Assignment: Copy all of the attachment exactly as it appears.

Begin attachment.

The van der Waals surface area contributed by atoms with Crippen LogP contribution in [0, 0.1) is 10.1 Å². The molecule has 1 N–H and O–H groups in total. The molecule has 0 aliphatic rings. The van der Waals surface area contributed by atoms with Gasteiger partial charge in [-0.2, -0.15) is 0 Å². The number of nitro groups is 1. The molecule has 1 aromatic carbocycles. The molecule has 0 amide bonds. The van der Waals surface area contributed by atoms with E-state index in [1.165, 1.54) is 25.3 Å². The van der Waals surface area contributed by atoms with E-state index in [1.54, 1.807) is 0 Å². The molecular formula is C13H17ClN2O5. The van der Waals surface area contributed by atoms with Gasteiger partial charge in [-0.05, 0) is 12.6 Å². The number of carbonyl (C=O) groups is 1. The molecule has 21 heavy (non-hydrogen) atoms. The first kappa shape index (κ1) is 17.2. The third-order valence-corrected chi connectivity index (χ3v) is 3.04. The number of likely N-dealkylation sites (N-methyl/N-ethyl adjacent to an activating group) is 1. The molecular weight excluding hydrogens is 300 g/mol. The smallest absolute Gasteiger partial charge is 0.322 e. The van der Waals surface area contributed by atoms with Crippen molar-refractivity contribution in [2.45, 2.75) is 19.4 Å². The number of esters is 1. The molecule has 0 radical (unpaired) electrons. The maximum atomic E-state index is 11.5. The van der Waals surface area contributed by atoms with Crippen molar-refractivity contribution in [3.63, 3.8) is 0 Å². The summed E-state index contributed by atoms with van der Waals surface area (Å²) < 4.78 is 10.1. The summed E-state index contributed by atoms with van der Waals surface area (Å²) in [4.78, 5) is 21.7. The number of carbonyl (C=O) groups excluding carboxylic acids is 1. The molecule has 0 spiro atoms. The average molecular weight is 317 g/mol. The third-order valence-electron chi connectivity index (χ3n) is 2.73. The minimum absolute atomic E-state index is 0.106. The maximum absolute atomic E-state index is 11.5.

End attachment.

The van der Waals surface area contributed by atoms with Crippen LogP contribution in [0, 0.1) is 10.1 Å². The molecule has 1 N–H and O–H groups in total. The molecule has 0 aliphatic rings. The van der Waals surface area contributed by atoms with Gasteiger partial charge in [-0.2, -0.15) is 0 Å². The number of nitro groups is 1. The molecule has 1 aromatic carbocycles. The molecule has 0 amide bonds. The van der Waals surface area contributed by atoms with E-state index in [1.165, 1.54) is 25.3 Å². The van der Waals surface area contributed by atoms with E-state index in [1.54, 1.807) is 0 Å². The molecular formula is C13H17ClN2O5. The van der Waals surface area contributed by atoms with Gasteiger partial charge in [-0.05, 0) is 12.6 Å². The number of carbonyl (C=O) groups is 1. The molecule has 21 heavy (non-hydrogen) atoms. The first kappa shape index (κ1) is 17.2. The third-order valence-corrected chi connectivity index (χ3v) is 3.04. The number of likely N-dealkylation sites (N-methyl/N-ethyl adjacent to an activating group) is 1. The molecular weight excluding hydrogens is 300 g/mol. The smallest absolute Gasteiger partial charge is 0.322 e. The van der Waals surface area contributed by atoms with Crippen molar-refractivity contribution in [2.45, 2.75) is 19.4 Å². The number of esters is 1. The molecule has 0 radical (unpaired) electrons. The maximum atomic E-state index is 11.5. The van der Waals surface area contributed by atoms with Crippen molar-refractivity contribution in [3.63, 3.8) is 0 Å². The summed E-state index contributed by atoms with van der Waals surface area (Å²) < 4.78 is 10.1. The summed E-state index contributed by atoms with van der Waals surface area (Å²) in [4.78, 5) is 21.7. The number of carbonyl (C=O) groups excluding carboxylic acids is 1. The molecule has 0 spiro atoms. The average molecular weight is 317 g/mol. The third-order valence-electron chi connectivity index (χ3n) is 2.73. The minimum absolute atomic E-state index is 0.106. The maximum absolute atomic E-state index is 11.5.